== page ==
The most powerful and sustained vehicle for black self-representation and celebration did not require the cooperation of the media. Far from the stage sets of Hollywood and the advertising agencies of Madison Avenue, a simple, ever-present device was stoking a quiet visual revolution: the snapshot camera.
As the popularity of increasingly inexpensive and easily accessible cameras swept the nation in the early twentieth century, black Americans, like their white counterparts, relied on the snapshot to record and commemorate their lives and achievements. In the end, millions of African Americans took cameras into their hands and used them as the ultimate “weapon of choice” against racism. Snapshot by snapshot, these amateur photographers did for themselves what decades of mainstream representation could not: made visible the complexity of a people.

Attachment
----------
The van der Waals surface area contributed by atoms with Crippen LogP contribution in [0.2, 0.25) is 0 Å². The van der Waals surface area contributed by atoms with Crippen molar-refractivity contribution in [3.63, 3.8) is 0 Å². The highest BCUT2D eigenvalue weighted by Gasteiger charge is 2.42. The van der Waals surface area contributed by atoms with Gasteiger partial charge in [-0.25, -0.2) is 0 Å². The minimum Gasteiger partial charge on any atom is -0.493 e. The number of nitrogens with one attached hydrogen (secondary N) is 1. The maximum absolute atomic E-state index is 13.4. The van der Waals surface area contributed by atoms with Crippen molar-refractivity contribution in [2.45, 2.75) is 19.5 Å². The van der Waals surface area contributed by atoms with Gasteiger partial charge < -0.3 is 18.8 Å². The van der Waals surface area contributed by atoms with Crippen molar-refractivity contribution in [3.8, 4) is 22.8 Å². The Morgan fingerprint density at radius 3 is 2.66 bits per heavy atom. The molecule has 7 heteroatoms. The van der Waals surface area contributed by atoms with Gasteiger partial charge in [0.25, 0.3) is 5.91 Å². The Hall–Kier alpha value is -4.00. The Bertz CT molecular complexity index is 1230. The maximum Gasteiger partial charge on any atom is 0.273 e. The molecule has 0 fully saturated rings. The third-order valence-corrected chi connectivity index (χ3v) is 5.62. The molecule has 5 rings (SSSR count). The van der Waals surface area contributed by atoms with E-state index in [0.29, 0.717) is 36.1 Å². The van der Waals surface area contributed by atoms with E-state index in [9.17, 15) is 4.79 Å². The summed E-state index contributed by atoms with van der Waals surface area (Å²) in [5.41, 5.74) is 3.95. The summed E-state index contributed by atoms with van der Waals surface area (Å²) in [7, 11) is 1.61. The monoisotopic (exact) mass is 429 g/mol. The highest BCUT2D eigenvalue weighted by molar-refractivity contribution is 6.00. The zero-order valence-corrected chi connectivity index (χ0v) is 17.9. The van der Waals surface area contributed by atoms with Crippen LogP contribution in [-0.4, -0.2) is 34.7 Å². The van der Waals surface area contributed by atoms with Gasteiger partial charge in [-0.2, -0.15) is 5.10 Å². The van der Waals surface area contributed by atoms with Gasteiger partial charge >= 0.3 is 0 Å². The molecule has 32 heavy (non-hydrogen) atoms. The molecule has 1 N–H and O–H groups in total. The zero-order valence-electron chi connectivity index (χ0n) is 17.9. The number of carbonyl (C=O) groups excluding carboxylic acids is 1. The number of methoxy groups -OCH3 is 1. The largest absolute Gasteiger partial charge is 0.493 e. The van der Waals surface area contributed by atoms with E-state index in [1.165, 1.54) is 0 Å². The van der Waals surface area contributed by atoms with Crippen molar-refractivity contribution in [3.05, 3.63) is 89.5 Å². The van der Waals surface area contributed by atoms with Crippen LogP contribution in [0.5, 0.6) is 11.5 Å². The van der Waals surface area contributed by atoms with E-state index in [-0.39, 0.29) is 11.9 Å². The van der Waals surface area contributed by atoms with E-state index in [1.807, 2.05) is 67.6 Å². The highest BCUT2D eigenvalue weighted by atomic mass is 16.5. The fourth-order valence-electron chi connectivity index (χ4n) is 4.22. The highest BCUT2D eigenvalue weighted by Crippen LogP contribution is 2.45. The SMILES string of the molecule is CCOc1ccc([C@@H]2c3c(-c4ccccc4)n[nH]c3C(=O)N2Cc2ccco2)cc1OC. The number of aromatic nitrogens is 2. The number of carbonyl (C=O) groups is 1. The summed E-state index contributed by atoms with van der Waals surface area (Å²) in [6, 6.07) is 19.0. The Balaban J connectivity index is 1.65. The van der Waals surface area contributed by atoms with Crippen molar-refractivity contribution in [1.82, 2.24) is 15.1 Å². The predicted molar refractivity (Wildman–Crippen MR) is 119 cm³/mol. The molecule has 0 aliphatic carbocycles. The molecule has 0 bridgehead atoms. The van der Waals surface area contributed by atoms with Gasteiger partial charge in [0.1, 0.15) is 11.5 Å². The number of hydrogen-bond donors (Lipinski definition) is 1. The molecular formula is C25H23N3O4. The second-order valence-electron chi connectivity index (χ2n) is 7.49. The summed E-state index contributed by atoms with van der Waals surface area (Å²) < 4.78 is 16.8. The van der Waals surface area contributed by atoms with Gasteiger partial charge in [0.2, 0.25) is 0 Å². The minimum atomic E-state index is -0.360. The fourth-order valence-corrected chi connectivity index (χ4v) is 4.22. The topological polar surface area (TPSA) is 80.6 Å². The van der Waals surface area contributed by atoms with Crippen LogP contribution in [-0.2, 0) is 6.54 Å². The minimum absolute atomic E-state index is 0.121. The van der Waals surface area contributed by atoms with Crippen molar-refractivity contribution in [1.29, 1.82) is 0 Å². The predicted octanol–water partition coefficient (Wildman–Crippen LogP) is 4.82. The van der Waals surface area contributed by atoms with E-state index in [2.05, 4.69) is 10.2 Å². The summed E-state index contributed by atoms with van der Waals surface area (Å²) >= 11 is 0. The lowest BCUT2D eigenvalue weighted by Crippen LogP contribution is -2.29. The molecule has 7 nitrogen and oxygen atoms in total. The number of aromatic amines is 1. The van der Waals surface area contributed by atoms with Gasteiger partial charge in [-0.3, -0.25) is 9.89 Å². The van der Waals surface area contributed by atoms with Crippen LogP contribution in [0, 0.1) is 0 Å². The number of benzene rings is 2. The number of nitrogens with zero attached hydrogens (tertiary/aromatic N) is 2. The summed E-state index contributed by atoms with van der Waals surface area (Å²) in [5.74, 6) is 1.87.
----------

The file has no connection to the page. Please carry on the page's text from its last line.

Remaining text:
Image Credit/Caption (Click on thumbnail for full image)
Still from slideshow: In Our Lives We Are Whole: Snapshots of Everyday Life, 1935-1975. Slide show, Color and black-and-white. 4 min. 10 sec. Picture Researcher: Joanne Leonardt Cassullo. Consultant: Elizabeth Alexander. Produced by the Center for Art & Visual Culture, UMBC and the National Museum of African American History and Culture, Smithsonian Institution